- 5 Canterbury Earthquake National Memorial. Dedicated to those who died or were injured in the 22 February 2011 earthquake. It is beside the Avon River, immediately downstream from Montreal St and upstream from Rhododendron Island in the Avon.
- 6 Canterbury Museum, Rolleston Ave at end of Worcester Blvd (adjoining Botanic Gardens), ☎ . 09:00-17:30 daily summer, 09:00-17:00 winter. Includes colonial, Māori and natural history sections, Antarctic exploration display, and visiting exhibitions. Admission free to main exhibits (but donation appreciated), $2 for Discovery children's section.
- 7 Cardboard Cathedral (Transitional Cathedral), 234 Hereford St, Central City, ☎ . Designed by Japanese architect Shigeru Ban, well known for his use of cardboard elements in buildings, the cathedral was completed in August 2013 to serve as the Anglican cathedral while ChristChurch Cathedral is rebuilt. It is built on the site of St Johns church, which was demolished after being severely damaged in the 2011 quake.
- 8 Christchurch Art Gallery, Worcester Blvd and Montreal St (one block east of Botanic Gardens), ☎ . Th-Tu 10:00-17:00, W 10:00-21:00. Spectacular $47-million facility opened in 2003, the largest in the South Island, with over 5000 items and visiting exhibitions. The gallery reopened in Dec 2015, after 5 years of being a Civil Defence Centre and then repairs. You can store your suitcase at the reception, so it is a nice place to go in the morning if you are leaving in the afternoon. Usually free.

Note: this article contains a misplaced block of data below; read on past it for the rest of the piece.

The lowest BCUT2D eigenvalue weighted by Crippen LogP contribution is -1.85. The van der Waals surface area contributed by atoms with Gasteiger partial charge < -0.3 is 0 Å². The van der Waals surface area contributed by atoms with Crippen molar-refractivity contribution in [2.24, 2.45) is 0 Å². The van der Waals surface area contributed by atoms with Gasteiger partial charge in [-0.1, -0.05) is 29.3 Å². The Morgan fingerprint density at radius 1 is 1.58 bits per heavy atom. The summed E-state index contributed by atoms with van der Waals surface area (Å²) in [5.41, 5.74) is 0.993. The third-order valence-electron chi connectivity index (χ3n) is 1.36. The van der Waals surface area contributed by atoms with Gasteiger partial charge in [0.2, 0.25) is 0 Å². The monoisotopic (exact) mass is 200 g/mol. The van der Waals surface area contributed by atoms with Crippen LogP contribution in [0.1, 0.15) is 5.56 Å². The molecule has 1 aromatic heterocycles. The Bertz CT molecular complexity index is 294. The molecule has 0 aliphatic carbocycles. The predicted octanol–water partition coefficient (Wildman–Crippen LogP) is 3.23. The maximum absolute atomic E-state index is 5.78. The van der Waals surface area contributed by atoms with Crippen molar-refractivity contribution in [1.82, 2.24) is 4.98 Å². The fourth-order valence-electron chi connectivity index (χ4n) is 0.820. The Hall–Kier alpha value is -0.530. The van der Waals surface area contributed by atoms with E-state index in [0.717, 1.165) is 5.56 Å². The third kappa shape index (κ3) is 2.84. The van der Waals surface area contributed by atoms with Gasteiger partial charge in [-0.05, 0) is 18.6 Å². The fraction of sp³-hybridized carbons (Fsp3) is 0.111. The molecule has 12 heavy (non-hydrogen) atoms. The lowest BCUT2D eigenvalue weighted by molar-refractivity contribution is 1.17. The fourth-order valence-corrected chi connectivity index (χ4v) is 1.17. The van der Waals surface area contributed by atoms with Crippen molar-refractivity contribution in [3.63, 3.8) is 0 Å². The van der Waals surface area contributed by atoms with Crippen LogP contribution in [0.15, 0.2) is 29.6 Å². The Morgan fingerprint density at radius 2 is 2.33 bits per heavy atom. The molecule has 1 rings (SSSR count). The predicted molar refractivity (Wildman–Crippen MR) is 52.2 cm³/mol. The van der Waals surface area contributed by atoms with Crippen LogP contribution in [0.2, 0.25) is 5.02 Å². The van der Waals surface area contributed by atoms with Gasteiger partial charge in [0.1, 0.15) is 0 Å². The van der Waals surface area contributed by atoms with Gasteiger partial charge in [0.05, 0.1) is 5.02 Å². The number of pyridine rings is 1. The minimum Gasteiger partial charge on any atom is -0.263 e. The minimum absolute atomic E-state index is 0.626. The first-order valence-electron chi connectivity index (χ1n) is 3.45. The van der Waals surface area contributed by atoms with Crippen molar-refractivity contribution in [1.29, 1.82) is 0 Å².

- Earthquake tourism. Tours of affected sites are available. Visitors can also make their own way to sites of particular significance such as:
- 9 185 Empty Chairs, Madras/Cashel Sts. An art work that is a memorial to the 185 people who died in the 22 February 2011 earthquake. The chairs are on the site of the demolished St Paul's Church, across the road from the site of the most casualties, the Canterbury Television building, where 115 people died. There are actually 186 chairs, the extra one being for people who died in Christchurch on the day, but were not directly killed by the quake.
- 10 Site of Canterbury Television building. The site of the CTV building, where 115 people died was planted as a memorial garden in 2018.
- 11 Cathedral of the Blessed Sacrament (Christchurch Basilica), South Barbadoes St (just north of Moorhouse Ave). The Roman Catholic cathedral, which partly collapsed in the quake. It may eventually be partially rebuilt. View it from the outside.